After endless waiting periods and other annoying tourists -but lovely must-see sights- we headed over to our night quarters, which was essentially an L-shaped motel at the outskirts of Niagara Falls. One room, two beds, one questionable bathroom, and a mini-fridge. Due to my demands and my discomfort to share a bed with a strange dude (Tim), who was not just foreign to me but also a tad too much older than me, an air mattress had been lugged onto this road trip.

We decided to enjoy the evening at the only notable place in Niagara Falls, namely the casino. The ladies got ready, the gentlemen got ready, and on our way to a night of dancing and drinking we were. We had “pre-gamed” a bit in our room before heading out. I can’t speak for the others but I was definitely not able to operate any sort of heavy machinery at 9pm, the time we got to the casino. Which was perfectly fine. I didn’t have to be anywhere, be responsible for anyone. I am off legal age, therefore I was there to have a good time.

I don’t know if it was the sleepless night the day before, the lack of a proper dinner, but by 12am and a couple more drinks in me, I was done for the night. We had danced, goofed around, and simply enjoyed ourselves in a strange town with great music. I distinctly remember the singer of the live band, who decided to have Karen and me sing along to Shania Twain’s hit song “Man! I feel like a woman”. In short, it was a fun night.

But at midnight, as I said already, I was done and ready to go home. Tim generously paid for our drinks, and Karen shuffled us to a cab, which brought us safely home. I fell asleep in the car, and had rested my head on Tim’s shoulder. Once we got to the room, I Jersey-Shored it and simply put a hoodie over my dress and got under the covers to finally sleep.

Sadly, due to my head creating its own roller-coaster I had trouble finding rest and peace, my eyes were still closed, but I could hear what was going on behind me. My (new) friends were sort of arguing because Tim had not wanted to come home but find another bar. Karen argued my case, and pointed to my coma-esque state and insisted that there was no way in hell that I could have joined another venue. She, however, suggested, he should simply go by himself. Tim wasn’t having any of this and kept repeating, “Jenny can’t fucking hang”. Eventually, possibly to appease the drunken holler, the three of them went outside to enjoy a nightcap and talk without disturbing me.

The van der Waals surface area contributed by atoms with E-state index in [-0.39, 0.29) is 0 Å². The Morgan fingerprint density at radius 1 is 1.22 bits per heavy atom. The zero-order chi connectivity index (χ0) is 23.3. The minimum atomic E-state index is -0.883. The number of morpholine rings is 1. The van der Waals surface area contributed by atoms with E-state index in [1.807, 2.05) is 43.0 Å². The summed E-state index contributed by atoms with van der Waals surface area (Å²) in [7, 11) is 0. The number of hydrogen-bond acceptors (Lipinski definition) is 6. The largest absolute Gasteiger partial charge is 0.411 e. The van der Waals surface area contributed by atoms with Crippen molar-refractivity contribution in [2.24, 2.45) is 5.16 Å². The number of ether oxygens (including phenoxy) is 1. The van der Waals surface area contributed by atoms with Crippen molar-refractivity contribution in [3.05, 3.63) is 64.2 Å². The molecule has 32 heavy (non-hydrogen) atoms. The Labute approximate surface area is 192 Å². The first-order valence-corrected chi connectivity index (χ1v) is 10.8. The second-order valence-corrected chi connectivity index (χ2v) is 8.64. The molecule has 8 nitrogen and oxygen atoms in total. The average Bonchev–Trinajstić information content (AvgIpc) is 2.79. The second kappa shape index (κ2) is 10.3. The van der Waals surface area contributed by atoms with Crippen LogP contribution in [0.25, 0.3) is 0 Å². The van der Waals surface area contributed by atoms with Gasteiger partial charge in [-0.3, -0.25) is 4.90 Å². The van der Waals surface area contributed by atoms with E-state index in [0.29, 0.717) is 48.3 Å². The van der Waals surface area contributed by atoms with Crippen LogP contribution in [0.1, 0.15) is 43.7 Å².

I don’t know how much time had passed, but I was woken up by Tim, who had decided to check whether I was faking or not. He laid down next to me in bed, and crept up closer and closer. He asked a couple of times whether I wanted to “cuddle”. He rested his arm on my hip. Meanwhile, I was making distinct noises that implied to be left alone. I just wanted to sleep. At some point Tim decided “to check out” what was written on the back of my hoodie, which involved moving my covers and essentially touching my back. And that’s when the last few brain cells I hadn’t drank away kicked in. They managed to have my mouth form the words, “stop fucking touching me” and move my arm in a shush motion. Apparently that did the trick.